Obama embracing Bush anti-terror policies

2013-06-07 11:00
(File, AFP)

(File, AFP)

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Washington — Barack Obama, five years into his presidency, presides over a national security apparatus that in many ways still resembles the one left behind by President George W Bush. Drones are killing terrorism suspects, the US military prison at Guantanamo Bay, Cuba, holds "enemy combatants" and the government secretly collects telephone records of millions of Americans.

This apparatus exists despite the fact that Obama ran for president in 2008 as the anti-Bush candidate who would get the US out of Iraq, put an end to torture and redefine US policies abroad. But even as he has ended the war in Iraq, changed interrogation standards and sought to build foreign alliances, the former constitutional law expert also has disappointed some allies by embracing and in some cases expanding the counterterrorism policies that caused Bush to run afoul of civil libertarians.

Over the past two days, news accounts have revealed that the government has collected millions of Americans' phone records in the name of national security and has also conducted an internet surveillance programme that tracks people's movements and contacts that the Obama administration says is aimed exclusively at non-citizens outside the US. Both programmes rely on the Bush-era Patriot Act, which Congress has since twice reauthorised with Obama's support.

The disclosures come two weeks after Obama declared in a major speech that when it comes to the nation's security "America is at a crossroads" and proposed a more targeted counterterrorism strategy. But even while calling for a national debate over the appropriate balance between security and freedom, that speech, and the reports of phone and internet surveillance by the National Security Agency, underscored that Obama, like Bush before him, has an overriding preoccupation about a terror attack on US soil.

"The top priority of the president of the United States is the national security of the United States and protecting the homeland, and we have to make sure we have the tools we need to confront the threat posed by terrorists," White House spokesperson Josh Earnest said in defending the collection of phone records on Thursday.

That programme is a "critical tool in protecting the nation from terror threats", Earnest added.

Attempt to quell outcry

Obama supporters might be forgiven for thinking he would have had something else in mind. Before becoming president, Obama unsuccessfully sought changes in the USA Patriot Act that would have placed restrictions on the very provision that his administration is now using to collect phone records.

Seeking to quell the outcry, Director of National Intelligence James Clapper issued an unusual late-night statement on Thursday saying that the records obtained are subject to strict court-imposed restrictions and that only a small fraction are actually ever reviewed.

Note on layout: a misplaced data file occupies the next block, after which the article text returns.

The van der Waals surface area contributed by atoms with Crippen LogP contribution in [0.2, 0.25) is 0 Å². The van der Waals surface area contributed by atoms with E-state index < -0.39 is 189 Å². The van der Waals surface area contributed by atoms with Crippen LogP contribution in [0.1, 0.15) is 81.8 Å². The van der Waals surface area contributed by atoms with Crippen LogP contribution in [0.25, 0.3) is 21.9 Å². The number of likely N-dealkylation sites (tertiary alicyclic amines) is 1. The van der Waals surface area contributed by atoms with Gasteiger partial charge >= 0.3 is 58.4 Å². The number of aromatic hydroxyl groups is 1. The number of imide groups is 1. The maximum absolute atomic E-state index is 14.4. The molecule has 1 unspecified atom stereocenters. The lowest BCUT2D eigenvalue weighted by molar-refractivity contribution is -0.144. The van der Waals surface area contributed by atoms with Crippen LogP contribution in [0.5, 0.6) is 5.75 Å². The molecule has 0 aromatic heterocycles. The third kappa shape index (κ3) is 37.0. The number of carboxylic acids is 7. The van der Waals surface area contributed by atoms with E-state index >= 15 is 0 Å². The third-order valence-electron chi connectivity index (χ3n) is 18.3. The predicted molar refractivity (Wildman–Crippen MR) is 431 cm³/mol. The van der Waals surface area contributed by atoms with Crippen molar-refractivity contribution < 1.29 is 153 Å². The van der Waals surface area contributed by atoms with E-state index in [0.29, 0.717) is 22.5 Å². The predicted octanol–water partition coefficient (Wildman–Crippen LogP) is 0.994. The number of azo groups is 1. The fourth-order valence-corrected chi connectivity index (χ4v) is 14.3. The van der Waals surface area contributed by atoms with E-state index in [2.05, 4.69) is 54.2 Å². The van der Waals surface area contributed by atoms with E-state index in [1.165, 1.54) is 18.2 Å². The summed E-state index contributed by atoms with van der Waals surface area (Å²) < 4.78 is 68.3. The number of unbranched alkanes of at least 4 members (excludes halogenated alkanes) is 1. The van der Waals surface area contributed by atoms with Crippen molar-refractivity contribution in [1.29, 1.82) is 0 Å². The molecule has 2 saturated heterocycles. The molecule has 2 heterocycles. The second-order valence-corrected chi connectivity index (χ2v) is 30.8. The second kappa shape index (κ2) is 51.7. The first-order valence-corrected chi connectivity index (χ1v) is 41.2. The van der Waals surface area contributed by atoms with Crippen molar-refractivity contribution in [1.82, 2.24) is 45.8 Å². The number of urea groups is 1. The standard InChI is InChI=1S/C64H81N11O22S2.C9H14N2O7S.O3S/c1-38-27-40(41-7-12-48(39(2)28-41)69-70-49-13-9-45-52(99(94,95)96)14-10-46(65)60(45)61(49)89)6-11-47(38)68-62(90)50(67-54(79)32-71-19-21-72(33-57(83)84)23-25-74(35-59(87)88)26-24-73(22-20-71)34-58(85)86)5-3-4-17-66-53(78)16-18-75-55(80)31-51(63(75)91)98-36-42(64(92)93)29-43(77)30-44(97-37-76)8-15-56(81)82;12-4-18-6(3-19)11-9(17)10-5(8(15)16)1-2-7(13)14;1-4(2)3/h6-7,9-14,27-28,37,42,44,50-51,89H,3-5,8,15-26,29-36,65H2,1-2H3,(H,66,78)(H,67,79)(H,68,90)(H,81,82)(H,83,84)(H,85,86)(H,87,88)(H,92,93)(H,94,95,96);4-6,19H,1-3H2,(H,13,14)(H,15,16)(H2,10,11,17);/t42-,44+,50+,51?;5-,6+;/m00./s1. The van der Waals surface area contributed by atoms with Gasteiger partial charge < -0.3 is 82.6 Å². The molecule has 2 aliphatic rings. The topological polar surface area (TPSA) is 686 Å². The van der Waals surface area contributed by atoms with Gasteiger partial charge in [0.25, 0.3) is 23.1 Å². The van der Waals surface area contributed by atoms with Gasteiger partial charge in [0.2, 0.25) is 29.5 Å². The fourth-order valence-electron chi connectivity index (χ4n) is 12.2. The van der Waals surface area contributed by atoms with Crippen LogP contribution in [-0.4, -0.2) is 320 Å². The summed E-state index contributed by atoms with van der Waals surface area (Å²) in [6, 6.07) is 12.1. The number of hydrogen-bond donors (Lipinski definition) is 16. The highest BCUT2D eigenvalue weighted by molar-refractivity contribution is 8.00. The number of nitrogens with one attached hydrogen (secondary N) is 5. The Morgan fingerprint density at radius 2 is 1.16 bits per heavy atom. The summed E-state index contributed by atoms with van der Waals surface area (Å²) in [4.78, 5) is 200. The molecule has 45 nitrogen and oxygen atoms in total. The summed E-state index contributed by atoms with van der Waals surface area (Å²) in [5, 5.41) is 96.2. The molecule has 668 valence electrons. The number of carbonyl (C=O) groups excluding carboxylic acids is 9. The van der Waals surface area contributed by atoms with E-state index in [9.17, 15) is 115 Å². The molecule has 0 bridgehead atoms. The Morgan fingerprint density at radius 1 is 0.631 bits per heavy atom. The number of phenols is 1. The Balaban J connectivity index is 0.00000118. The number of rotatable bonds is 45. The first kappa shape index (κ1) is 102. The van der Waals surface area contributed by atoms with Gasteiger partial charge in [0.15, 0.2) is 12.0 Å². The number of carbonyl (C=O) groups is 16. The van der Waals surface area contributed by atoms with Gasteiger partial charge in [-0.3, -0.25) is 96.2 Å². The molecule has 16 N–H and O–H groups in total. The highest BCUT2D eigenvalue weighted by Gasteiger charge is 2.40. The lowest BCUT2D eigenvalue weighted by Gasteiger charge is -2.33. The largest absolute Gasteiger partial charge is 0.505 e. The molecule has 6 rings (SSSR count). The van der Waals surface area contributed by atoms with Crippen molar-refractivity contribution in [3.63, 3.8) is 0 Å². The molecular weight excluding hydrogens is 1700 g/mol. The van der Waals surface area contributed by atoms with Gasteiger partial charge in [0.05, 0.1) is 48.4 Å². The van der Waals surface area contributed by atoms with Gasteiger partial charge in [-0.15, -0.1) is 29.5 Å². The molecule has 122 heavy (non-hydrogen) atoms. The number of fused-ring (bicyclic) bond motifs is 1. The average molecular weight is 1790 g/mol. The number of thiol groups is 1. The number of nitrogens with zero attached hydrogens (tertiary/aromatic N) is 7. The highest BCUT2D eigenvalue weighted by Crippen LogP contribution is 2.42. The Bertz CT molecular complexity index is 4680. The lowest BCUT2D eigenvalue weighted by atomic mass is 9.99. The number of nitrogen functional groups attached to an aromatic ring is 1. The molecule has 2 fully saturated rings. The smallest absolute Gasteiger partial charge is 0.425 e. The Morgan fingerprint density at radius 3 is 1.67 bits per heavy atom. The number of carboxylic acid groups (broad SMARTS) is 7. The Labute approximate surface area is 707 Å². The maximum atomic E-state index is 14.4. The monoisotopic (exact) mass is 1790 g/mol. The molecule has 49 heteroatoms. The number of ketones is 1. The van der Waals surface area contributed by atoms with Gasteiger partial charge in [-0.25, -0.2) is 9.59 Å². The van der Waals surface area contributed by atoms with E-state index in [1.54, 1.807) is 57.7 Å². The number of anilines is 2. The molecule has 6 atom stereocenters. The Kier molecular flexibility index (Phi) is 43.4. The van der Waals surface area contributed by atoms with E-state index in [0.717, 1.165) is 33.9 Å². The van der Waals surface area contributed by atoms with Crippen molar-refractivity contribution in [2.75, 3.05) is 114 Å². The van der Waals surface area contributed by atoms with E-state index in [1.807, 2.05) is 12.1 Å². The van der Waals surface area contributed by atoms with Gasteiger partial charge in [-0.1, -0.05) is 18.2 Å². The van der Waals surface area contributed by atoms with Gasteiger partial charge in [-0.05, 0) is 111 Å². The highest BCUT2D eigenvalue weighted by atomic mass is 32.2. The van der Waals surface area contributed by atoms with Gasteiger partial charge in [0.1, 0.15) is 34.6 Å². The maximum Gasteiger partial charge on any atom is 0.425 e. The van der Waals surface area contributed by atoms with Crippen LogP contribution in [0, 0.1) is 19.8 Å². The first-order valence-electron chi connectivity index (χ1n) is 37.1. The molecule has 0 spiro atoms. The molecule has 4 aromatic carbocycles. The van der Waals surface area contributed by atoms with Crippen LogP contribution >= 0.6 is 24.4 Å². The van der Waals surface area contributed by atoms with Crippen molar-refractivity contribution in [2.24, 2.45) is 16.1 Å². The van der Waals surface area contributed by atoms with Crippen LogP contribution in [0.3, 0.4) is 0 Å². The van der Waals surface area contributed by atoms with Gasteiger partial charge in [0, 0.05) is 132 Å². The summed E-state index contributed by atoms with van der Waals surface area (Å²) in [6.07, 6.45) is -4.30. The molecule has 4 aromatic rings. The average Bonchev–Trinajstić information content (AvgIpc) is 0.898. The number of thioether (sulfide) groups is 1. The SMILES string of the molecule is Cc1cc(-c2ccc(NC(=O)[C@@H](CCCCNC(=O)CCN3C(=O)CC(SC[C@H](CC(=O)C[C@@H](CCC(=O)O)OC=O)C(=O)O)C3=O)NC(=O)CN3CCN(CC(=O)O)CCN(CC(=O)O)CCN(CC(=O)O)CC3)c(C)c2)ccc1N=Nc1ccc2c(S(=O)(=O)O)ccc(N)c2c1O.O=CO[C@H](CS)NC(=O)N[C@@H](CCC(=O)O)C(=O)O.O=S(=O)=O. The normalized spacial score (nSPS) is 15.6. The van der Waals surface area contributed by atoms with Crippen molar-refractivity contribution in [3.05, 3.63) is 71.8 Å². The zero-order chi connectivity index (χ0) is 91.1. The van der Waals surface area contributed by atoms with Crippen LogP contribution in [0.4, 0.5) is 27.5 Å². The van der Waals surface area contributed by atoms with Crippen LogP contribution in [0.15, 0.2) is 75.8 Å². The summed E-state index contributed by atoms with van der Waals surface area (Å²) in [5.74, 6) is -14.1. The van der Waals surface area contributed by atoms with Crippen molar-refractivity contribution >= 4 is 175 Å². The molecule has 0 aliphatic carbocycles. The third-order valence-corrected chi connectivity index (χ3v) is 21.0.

"The court only allows the data to be queried when there is a reasonable suspicion, based on specific facts, that the particular basis for the query is associated with a foreign terrorist organisation," he said.

He called the disclosure of the internet surveillance programme "reprehensible" and said it cannot be used to "intentionally target any US citizen, any other US person, or anyone located within the United States".

Obama has been aggressive in the measures he has employed to fight terrorist threats. And while he has fruitlessly sought to close the detention facility for terrorist suspects at Guantanamo, he has broadened Bush's drone warfare programme, even approving a drone strike abroad to kill an American citizen, Anwar al-Awlaki, who was accused of having links to planned terror attacks. The Justice Department last month acknowledged that three other Americans also have been killed by drones, all unintended targets.

Democrats, Republicans defend practice


At the same time, the president has encouraged vigorous investigation of national security leaks. The Justice Department so far has prosecuted six government officials for sharing classified information and, in pursuing two other cases, has obtained the records of phones used by Associated Press journalists and the emails of a Fox News reporter.

Politically, Obama has benefited from his counterterrorism policies, particularly the 2011 killing of Osama bin Laden. During his re-election campaign last year, Obama got high approval ratings in public opinion polls for his record on national security.

And despite the stir caused by the NSA's acquisition of phone records, members of Congress, particularly those who serve on the House and Senate Intelligence committees, have been regularly apprised of the programme in secret briefings. Many Democrats and Republicans defended the practice.

"This is a programme that's been in effect for seven years, as I recall," Democratic Senate Majority Leader Harry Reid said. "It's a programme that has worked to prevent not all terrorism but certainly the vast, vast majority. Now is the programme perfect? Of course not."

The Republican chairperson of the House Intelligence Committee, Representative Mike Rogers, said the programme within the last few years stopped a terrorist attack in the US. He did not elaborate.

Indeed, only a handful of lawmakers have raised public objections, but until now they had been couched because briefings on the matter are classified.

One of those critics, Democratic Senator Jeff Merkley, said the public should know whether the Patriot Act is being interpreted narrowly or broadly by the administration and by the secret courts authorised by the Foreign Intelligence Surveillance Act.

Read more on:    george w bush  |  barack obama  |  us  |  privacy

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